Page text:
Sunday mornings consisted of getting up, eating the wonderful breakfast that my Nanny had made which 99% of the time included pork (sausage, streaked meat, backbones or bacon), eggs, gravy and homemade biscuits. (Side note: Streak-ed (two syllables) meat or fatback was our own version of bacon. It was salted and cured, and when fried crispy, was to die for!)
After breakfast it was time to get ready for church. The pretty brick church we attended was only about a mile-and-a-half from our house. It had a tall white steeple and you could hear the church bell ringing across the valley on Sunday mornings and special occasions.
As kids, that bell always intrigued us! It hung in the base of our church steeple and was attached to a thick, scratchy brown rope that came down through a small hole in the church porch ceiling. If you were small and lucky enough to get to hold on to the big rope and help ring it on Sundays it would actually lift you off the ground as it retracted back into the ceiling for the next ring. Because this was such fun for us, the grown-ups had to put the rope high on a nail that we little ones couldn’t reach. This prevented the random ringing of the bell during church pot lucks or any other time we were “set free” to roam. (Hint: If you got a long stick, and were ready to face the repercussions, you could reach up and coax the rope off the nail and swing up and down on that rope with the bell ringing to your hearts content. Or, until the grown-ups came to stop you.)
Church clothes (for me a dress, scratchy, itchy tights that never seemed to come up far enough and nice shoes) were always a must for Sunday morning except when we had hay rides in the Fall. I remember thinking it was the coolest thing to get to wear jeans to church on hayride Sundays! You definitely didn’t want to get hay in those tights!
Then there were those Sundays where you were expected to take a little extra care with your clothes and appearance. Those were Easter (yep we wore new hats with our Easter dresses), Christmas, and Homecoming or Decoration.
The third Sunday in June was our church’s Homecoming. People came from “away” to pay tribute to their relatives and friends that are buried in our community cemetery. Most of them would attend church and then eat a huge, scrumptious pot luck meal prepared by the church members afterwards. I remember long tables full of meats, casseroles (LOTS of casseroles), salads and desserts. Oh my, the desserts! I can still taste Mrs. Hildred Sutherland’s coconut cream pie!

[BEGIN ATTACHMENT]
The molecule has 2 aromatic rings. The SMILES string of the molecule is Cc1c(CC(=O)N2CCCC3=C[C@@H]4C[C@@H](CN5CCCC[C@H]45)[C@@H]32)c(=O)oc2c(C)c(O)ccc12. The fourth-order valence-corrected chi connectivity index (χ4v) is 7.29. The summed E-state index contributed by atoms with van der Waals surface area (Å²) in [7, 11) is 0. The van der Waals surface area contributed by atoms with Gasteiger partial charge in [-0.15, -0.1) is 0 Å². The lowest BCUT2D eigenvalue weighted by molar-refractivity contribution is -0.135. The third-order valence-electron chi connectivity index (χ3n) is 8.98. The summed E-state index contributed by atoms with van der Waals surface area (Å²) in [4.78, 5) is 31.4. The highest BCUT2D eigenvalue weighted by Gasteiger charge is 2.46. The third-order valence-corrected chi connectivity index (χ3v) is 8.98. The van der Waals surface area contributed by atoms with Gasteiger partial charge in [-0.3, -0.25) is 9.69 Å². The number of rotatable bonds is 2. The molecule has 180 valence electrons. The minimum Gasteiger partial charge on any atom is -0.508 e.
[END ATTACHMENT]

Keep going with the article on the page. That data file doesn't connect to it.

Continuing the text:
Again, being little, I just knew that we had to be on our best behavior during the special church service. No whispering, giggling, wiggling or sighs of pure boredom were allowed or you would certainly pay for it when you got home!
It was usually hot and the church was full. All the windows were open and the women fanned with their church bulletins. The choir would practice extra hard on a special song and the preacher always had a relevant sermon of remembrance and honor that didn’t last past noon because people knew what was waiting on them and were ready to eat!
The Comers Rock Cemetery would be decorated with flowers on every grave put there by family and friends. This is where the alternate name “Decoration” came from. I remember it made the cemetery look very pretty AND it gave my friend Marcia and I a good excuse to play in the cemetery while the adults talked, visited, and walked around viewing the graves.
Marcia and I loved looking at the gravestones that were so old the dates and names were almost worn off by the wind and weather. And then there was the line of graves marked with small white stones that had no lettering. Those always made us very curious.
We were careful to never step on a grave or play on a stone because that was disrespectful. But there was a small round grassy space surrounded by shrubs in the middle of the cemetery that was a great place to play, hide and stay out of the way. I don’t remember what we played or what all we pretended to be while we were in there…maybe I’ll ask Marcia one day.
Later that afternoon, after lunch had been served, the dishes cleaned up and quite a few naps had been taken, many locals would gather back at the cemetery to pick up the flowers they had left on the graves while enjoying the cooler mountain air that evening would bring.
Until next year, on the third Sunday of June, when friends and family would gather once more at Homecoming to honor their dead.
And just like my memories of “Sitting Up With The Dead” this tradition exemplifies the tremendous respect and honor the church and community bestowed on those who had gone on before.